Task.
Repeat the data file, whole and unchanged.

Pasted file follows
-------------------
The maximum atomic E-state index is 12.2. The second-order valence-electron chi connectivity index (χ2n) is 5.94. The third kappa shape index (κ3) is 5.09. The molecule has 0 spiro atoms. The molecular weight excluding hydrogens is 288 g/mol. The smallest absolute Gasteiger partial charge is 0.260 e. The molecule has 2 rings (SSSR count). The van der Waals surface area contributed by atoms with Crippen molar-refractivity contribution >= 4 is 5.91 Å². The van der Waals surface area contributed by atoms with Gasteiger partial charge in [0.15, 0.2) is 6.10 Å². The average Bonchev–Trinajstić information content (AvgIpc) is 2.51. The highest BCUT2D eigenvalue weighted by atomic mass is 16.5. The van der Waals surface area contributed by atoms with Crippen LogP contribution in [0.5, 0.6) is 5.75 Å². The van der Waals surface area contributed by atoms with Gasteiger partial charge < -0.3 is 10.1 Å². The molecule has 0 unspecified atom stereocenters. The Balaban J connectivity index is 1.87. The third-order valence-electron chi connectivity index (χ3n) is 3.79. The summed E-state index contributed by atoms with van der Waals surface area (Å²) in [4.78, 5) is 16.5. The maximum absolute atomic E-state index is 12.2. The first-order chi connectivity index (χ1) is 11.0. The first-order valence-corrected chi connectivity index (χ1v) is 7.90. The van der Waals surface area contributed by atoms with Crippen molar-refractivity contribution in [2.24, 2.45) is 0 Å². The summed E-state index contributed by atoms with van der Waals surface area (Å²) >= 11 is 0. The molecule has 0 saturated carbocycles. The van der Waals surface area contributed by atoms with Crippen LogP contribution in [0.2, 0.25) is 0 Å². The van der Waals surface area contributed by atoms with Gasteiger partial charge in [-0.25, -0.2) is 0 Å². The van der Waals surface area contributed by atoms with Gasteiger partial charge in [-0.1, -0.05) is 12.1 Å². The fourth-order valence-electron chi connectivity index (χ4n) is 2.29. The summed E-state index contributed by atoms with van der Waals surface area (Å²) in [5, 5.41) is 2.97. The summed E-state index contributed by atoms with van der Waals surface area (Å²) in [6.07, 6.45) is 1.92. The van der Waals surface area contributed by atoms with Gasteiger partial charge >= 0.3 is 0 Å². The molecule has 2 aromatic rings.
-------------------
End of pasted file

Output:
The maximum atomic E-state index is 12.2. The second-order valence-electron chi connectivity index (χ2n) is 5.94. The third kappa shape index (κ3) is 5.09. The molecule has 0 spiro atoms. The molecular weight excluding hydrogens is 288 g/mol. The smallest absolute Gasteiger partial charge is 0.260 e. The molecule has 2 rings (SSSR count). The van der Waals surface area contributed by atoms with Crippen molar-refractivity contribution >= 4 is 5.91 Å². The van der Waals surface area contributed by atoms with Gasteiger partial charge in [0.15, 0.2) is 6.10 Å². The average Bonchev–Trinajstić information content (AvgIpc) is 2.51. The highest BCUT2D eigenvalue weighted by atomic mass is 16.5. The van der Waals surface area contributed by atoms with Crippen LogP contribution in [0.5, 0.6) is 5.75 Å². The van der Waals surface area contributed by atoms with Gasteiger partial charge < -0.3 is 10.1 Å². The molecule has 0 unspecified atom stereocenters. The Balaban J connectivity index is 1.87. The third-order valence-electron chi connectivity index (χ3n) is 3.79. The summed E-state index contributed by atoms with van der Waals surface area (Å²) in [4.78, 5) is 16.5. The maximum absolute atomic E-state index is 12.2. The first-order chi connectivity index (χ1) is 11.0. The first-order valence-corrected chi connectivity index (χ1v) is 7.90. The van der Waals surface area contributed by atoms with Crippen molar-refractivity contribution in [2.24, 2.45) is 0 Å². The summed E-state index contributed by atoms with van der Waals surface area (Å²) >= 11 is 0. The molecule has 0 saturated carbocycles. The van der Waals surface area contributed by atoms with Crippen LogP contribution in [0.2, 0.25) is 0 Å². The van der Waals surface area contributed by atoms with Gasteiger partial charge in [-0.25, -0.2) is 0 Å². The van der Waals surface area contributed by atoms with Gasteiger partial charge in [-0.1, -0.05) is 12.1 Å². The fourth-order valence-electron chi connectivity index (χ4n) is 2.29. The summed E-state index contributed by atoms with van der Waals surface area (Å²) in [5, 5.41) is 2.97. The summed E-state index contributed by atoms with van der Waals surface area (Å²) in [6.07, 6.45) is 1.92. The van der Waals surface area contributed by atoms with Gasteiger partial charge >= 0.3 is 0 Å². The molecule has 2 aromatic rings.